There are so many tips on campaign creation that I don’t know where to start, but I guess I should first urge you to relax. Don’t get overwhelmed. It’s a learning process.
Even if you do a great job with your next campaign, you’ll consider it to be somewhat childish a few years from now (if you keep at it). As for specifics, I would start by pondering the linear versus sandbox debate.
Linear Plotline Versus Sandbox
This is one of the first concepts to grasp. Will you try to nudge things in a certain direction so a cool story unfolds, or will you simply set up a world and let the character’s play?
Either one, taken too far, can be disastrous. I think the best campaign has elements of both, so that’s what I try to do.
If you try too hard to forge a plot, you’ll end up “railroading characters,” or forcing them do what you want. This is the cardinal sin of role-playing, for it violates the whole point of a role-playing game, and your players will soon quit on you if you do this.
On the flip side, if you simply create a setting and leave the direction up to the characters alone, they may indeed have fun exploring for a while, but the campaign will start to seem random and pointless, and players tend to get bored with that.
So how to find the middle ground?
I think each campaign has to have a focus, and since the players are the main actors in your game, the focus should be on one or more of their characters.
Delve Into Character
During character creation, I have long discussions with each player to find out what type of character he is envisioning. What is the character’s background? What are his goals? What are his loves, passions, fears and idiosyncrasies?
I ask these questions not only because I’m curious, but also because it helps me to find my focus.
With the campaign I’m currently running, I was intrigued with a fighter named Diego de Vargas, whom the player envisioned as a Don Juan like character. He was a romantic figure, quick to fall in love, existing on the outskirts of the law, but not evil.
He had a strong sense of honor, much like a duelist. You have to love players that give you so much to work with. I give them extra experience points, for they really do make the game much better.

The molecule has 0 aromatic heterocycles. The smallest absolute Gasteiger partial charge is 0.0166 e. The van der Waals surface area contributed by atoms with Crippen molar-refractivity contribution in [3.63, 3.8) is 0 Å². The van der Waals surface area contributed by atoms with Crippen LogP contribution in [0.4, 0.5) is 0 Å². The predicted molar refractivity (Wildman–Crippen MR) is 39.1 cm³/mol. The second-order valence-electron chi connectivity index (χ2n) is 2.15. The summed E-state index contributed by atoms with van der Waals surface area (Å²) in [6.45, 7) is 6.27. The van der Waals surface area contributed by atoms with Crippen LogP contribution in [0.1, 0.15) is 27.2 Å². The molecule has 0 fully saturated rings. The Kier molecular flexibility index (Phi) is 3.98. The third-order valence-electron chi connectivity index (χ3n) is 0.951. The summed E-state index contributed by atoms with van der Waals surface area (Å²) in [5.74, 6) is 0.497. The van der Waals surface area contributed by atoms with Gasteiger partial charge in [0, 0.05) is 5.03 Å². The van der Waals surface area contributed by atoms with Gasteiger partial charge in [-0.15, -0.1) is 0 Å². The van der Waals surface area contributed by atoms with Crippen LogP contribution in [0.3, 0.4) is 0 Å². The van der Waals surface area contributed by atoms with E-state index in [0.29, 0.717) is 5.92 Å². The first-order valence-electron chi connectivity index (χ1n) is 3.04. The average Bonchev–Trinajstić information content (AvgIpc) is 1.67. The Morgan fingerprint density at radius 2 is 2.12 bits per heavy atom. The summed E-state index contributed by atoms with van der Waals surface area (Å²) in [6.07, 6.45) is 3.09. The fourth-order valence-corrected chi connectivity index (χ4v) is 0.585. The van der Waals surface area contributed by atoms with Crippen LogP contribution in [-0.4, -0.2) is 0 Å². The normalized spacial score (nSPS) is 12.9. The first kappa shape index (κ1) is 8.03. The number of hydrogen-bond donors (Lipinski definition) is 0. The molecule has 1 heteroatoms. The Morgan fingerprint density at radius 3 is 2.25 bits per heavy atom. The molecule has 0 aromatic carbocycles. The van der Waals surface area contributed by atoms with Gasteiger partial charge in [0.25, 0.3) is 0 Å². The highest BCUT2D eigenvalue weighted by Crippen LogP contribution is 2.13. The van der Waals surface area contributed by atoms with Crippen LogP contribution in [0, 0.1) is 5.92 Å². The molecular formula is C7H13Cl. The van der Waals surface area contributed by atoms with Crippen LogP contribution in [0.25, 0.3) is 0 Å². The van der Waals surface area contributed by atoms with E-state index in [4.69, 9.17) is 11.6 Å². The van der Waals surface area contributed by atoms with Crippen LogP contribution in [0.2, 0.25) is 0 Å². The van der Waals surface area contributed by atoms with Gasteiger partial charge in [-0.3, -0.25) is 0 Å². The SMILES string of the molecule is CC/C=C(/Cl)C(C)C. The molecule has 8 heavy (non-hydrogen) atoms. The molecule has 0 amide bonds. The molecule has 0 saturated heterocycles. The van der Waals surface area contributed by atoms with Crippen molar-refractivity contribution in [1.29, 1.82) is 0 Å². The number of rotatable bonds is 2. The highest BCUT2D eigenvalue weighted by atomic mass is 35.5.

At the start of the campaign, I knew that Diego would become the focus, though I had no idea how.
Create Life Situations
Do NOT try to script out a story for your newfound focus. Good DMs do not design plots; they design situations. Think about your focus and try to envision an existing situation in which to place him.
By situation, I don’t mean one small scene from a movie (the bad guys are coming down the street and you need a place to hide) but a life situation (a powerful man in the city seeks to kill you, so you seek a job that will both feed you and provide an escape).
From this current situation, try to get a rough idea of the character’s possible future. Be sure not to impose your own desires on the character. Use what the player is giving you. In fact, go back and brainstorm with the player to ensure that he likes your ideas.
In Diego’s case, I thought it would be nice for him to eventually get some grounding. Perhaps someday he’ll win respectability and leave the rogue lifestyle behind, perhaps he’ll find his true love, perhaps he’ll connect with a long lost family member and cease to be a loner.
So your focus should be a character or a group of characters, in a certain situation, for whom you have a very rough idea of the future. In my case, the Don-Juan-like fighter named Diego de Vargas, a loner and a swashbuckler, who someday might find direction in life, establish himself, and grow roots.
Create an Anchor
Now, not exactly the same as the focus, I think each campaign should have an anchor. While your story will follow the focus (a character), the anchor ensures the character never strays too far. This helps you to avoid the pointless feeling of a pure sandbox campaign.
The anchor can be an employer, a family, an important cause. It need not direct every action of the main character, but it will provide some direction when needed.
For Diego and his friends, I decided to use a rich merchant prince named Martinengo Deltini, who for much his life was a ruthless and hedonistic businessman, but who has finally come to see the error of his ways.